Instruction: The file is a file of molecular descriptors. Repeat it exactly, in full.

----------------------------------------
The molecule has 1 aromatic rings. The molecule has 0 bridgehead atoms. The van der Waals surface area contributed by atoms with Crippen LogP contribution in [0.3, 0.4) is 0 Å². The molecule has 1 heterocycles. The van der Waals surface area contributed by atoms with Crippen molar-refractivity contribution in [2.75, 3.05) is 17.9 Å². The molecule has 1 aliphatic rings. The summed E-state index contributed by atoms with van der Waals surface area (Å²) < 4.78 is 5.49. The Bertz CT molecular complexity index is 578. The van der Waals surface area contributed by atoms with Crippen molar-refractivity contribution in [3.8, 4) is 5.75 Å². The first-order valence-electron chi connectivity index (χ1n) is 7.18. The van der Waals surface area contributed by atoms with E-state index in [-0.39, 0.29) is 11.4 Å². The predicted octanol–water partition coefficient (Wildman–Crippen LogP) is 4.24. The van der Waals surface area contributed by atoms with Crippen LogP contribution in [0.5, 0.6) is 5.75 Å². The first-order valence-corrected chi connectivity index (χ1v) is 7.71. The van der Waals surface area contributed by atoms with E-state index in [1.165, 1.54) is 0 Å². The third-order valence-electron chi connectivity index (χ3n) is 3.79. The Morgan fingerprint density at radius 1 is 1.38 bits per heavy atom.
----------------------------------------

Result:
The molecule has 1 aromatic rings. The molecule has 0 bridgehead atoms. The van der Waals surface area contributed by atoms with Crippen LogP contribution in [0.3, 0.4) is 0 Å². The molecule has 1 heterocycles. The van der Waals surface area contributed by atoms with Crippen molar-refractivity contribution in [2.75, 3.05) is 17.9 Å². The molecule has 1 aliphatic rings. The summed E-state index contributed by atoms with van der Waals surface area (Å²) < 4.78 is 5.49. The Bertz CT molecular complexity index is 578. The van der Waals surface area contributed by atoms with Crippen molar-refractivity contribution in [3.8, 4) is 5.75 Å². The first-order valence-electron chi connectivity index (χ1n) is 7.18. The van der Waals surface area contributed by atoms with E-state index in [-0.39, 0.29) is 11.4 Å². The predicted octanol–water partition coefficient (Wildman–Crippen LogP) is 4.24. The van der Waals surface area contributed by atoms with Crippen LogP contribution in [0.5, 0.6) is 5.75 Å². The first-order valence-corrected chi connectivity index (χ1v) is 7.71. The van der Waals surface area contributed by atoms with E-state index in [1.165, 1.54) is 0 Å². The third-order valence-electron chi connectivity index (χ3n) is 3.79. The Morgan fingerprint density at radius 1 is 1.38 bits per heavy atom.